GG: The belief is that corporations will add arbitration clauses to many other consumer-based services so that a consumer will never be able to file a legal action for any dispute. Taking it a step further, this ruling could affect a range of business transactions that involve larger sums of money for a consumer. For instance, say you and your family have to place a loved one into a nursing home. At a time when you are under a lot of stress, you are asked to sign a series of admission documents. Included in those documents is a waiver that prevents you from filing a legal action if the nursing home injures your loved one. You will wind up signing a release that relegates any nursing home dispute that you may have to arbitration. This process could severely limit the value of your claim.
LAS: Even something traumatic, such as a serious injury in a long-term care facility?
GG: Yes. The allegation might be that the nursing home is responsible for a serious injury or even death of a loved one due to negligence. Years from now the nursing home will go back to the admission documents that you signed, and say you cannot sue us in court, because many years ago you waived any right to sue.
LAS: How can a Nursing Home dupe the public and get away with that?
GG: The nursing home will put a clause in the admission contract that might not be understood by loved ones under stress. They might not even see it or appreciate what it means. It might say, 'If there is a dispute or if you believe we are negligent in the care of your loved one, you waive the right to seek judicial redress of those claims and instead, you have to pursue an arbitration process.'
They may also state that the American Arbitration Association will be the 'tribunal' or the entity that will have these claims addressed. This association is used mostly by corporations and they have a pro-corporation, pro-defense outlook. Their rules (the rules that would govern the arbitration process) favor business and not the consumer.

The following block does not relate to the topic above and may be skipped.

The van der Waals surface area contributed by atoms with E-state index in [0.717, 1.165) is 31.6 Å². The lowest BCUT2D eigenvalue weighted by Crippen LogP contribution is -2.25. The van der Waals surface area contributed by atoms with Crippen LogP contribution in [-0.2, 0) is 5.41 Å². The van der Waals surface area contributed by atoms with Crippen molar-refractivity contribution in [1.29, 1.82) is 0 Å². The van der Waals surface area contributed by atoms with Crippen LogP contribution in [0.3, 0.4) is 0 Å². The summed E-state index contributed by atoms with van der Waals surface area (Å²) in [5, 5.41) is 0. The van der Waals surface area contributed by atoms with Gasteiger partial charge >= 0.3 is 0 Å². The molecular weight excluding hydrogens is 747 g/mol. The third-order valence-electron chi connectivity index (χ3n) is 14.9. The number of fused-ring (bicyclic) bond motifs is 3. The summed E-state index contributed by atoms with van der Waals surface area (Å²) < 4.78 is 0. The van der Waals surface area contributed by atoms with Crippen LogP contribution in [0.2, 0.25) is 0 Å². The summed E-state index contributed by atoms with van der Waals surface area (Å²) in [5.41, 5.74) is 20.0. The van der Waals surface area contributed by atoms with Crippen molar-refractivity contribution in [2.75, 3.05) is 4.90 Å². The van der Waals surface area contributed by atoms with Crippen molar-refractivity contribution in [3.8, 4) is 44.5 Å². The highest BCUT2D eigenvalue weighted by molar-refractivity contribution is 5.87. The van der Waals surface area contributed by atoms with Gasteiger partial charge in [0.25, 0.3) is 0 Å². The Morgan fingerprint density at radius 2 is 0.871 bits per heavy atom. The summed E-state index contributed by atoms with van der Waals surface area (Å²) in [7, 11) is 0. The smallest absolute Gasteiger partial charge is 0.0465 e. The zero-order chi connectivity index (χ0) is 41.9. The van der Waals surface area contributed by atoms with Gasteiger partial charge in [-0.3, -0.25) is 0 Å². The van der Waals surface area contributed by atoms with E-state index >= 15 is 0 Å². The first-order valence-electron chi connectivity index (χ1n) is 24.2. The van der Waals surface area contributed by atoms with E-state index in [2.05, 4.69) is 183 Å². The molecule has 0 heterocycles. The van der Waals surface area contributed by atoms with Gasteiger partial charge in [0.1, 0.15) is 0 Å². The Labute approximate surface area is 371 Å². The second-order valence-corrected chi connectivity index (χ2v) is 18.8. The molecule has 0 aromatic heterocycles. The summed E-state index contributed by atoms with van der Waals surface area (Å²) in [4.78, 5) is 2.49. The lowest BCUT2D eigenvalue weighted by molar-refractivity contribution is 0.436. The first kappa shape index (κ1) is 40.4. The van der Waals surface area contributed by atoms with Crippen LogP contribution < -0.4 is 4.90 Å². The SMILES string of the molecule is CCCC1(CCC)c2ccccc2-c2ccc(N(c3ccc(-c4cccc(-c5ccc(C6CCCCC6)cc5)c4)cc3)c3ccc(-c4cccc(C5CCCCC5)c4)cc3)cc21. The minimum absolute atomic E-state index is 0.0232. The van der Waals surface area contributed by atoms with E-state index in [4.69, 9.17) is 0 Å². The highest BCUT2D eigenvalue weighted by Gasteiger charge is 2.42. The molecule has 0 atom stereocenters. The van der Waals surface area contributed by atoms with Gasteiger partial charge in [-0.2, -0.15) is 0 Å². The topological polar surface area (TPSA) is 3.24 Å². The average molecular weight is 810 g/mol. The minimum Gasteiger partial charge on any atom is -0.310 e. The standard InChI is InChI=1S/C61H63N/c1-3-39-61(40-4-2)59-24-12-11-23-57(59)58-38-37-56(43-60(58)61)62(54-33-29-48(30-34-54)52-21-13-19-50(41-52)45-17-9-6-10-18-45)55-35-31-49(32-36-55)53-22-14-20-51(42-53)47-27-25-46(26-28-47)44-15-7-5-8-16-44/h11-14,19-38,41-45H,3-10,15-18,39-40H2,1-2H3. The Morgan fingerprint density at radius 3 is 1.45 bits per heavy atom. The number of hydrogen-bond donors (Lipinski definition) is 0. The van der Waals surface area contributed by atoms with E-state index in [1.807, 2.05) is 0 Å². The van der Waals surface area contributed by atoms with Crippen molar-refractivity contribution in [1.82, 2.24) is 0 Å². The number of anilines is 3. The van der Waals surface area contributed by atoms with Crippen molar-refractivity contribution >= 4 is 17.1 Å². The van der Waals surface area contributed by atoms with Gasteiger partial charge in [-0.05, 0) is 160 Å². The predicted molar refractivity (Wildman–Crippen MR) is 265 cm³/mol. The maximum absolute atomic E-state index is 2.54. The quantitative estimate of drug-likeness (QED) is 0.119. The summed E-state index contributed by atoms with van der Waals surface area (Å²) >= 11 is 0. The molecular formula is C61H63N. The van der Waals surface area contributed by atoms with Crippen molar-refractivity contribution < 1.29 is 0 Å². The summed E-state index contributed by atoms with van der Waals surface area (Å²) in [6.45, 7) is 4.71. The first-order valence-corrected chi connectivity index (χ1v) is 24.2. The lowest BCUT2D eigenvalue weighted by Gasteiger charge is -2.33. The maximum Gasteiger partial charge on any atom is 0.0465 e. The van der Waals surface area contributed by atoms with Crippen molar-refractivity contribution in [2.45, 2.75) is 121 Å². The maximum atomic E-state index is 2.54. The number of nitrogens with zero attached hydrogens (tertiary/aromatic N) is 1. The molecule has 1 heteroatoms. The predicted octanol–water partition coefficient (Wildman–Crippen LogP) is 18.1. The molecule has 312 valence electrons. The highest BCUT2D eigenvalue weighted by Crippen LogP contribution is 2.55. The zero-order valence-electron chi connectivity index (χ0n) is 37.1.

LAS: Are these clauses already in effect?
GG: Absolutely. These clauses are being used in a number of areas now. We aren't talking about $30 anymore—maybe millions of dollars are at stake. And this Supreme Court ruling, while not specifically focused on such areas as nursing home transactions, will make it difficult to fight 'no litigation' clauses in a range of business areas.
Let's go back to the nursing home example: I agree to handle your family's case—your loved one died as a result of negligence by the nursing home. The admissions agreement your family signed 10 years ago while you were agonizing over the decision to place mother or father in the nursing home contained an arbitration clause that you don't even remember signing. When I file that lawsuit in a courthouse where the nursing home is located, in the same jurisdiction in fact, the defendant's attorneys will immediately file a motion to dismiss the complaint, claiming that 10 years ago, you waived the right to seek judicial redress of the claim. Your only option is to arbitrate with the nursing home; that is, participate in a somewhat informal quasi-judicial process to get justice. This is the problem: in most cases, it's the threat of a lawsuit in front of a jury that forces the nursing home to deal with you fairly. Now, that threat possibly will be gone in a range of cases.
LAS: Is there anything that can be done to fight and overturn this ruling?
GG: We attorneys that handle the claims of consumers are fighting the legality of these arbitration clauses in court; but now we must convince our legislators to make them illegal. It is not fair for a corporation to take advantage of consumers in this way, and in the process, unfairly gain millions of dollars in fees because consumers don't have an effective way of challenging their unlawful actions.
LAS: Who stands to gain?
GG: The decision is a deference to corporations that are engaging in numerous transactions with consumers. One of the arguments is that companies need to be able to conduct business in this manner when they are dealing with thousands of consumer transactions.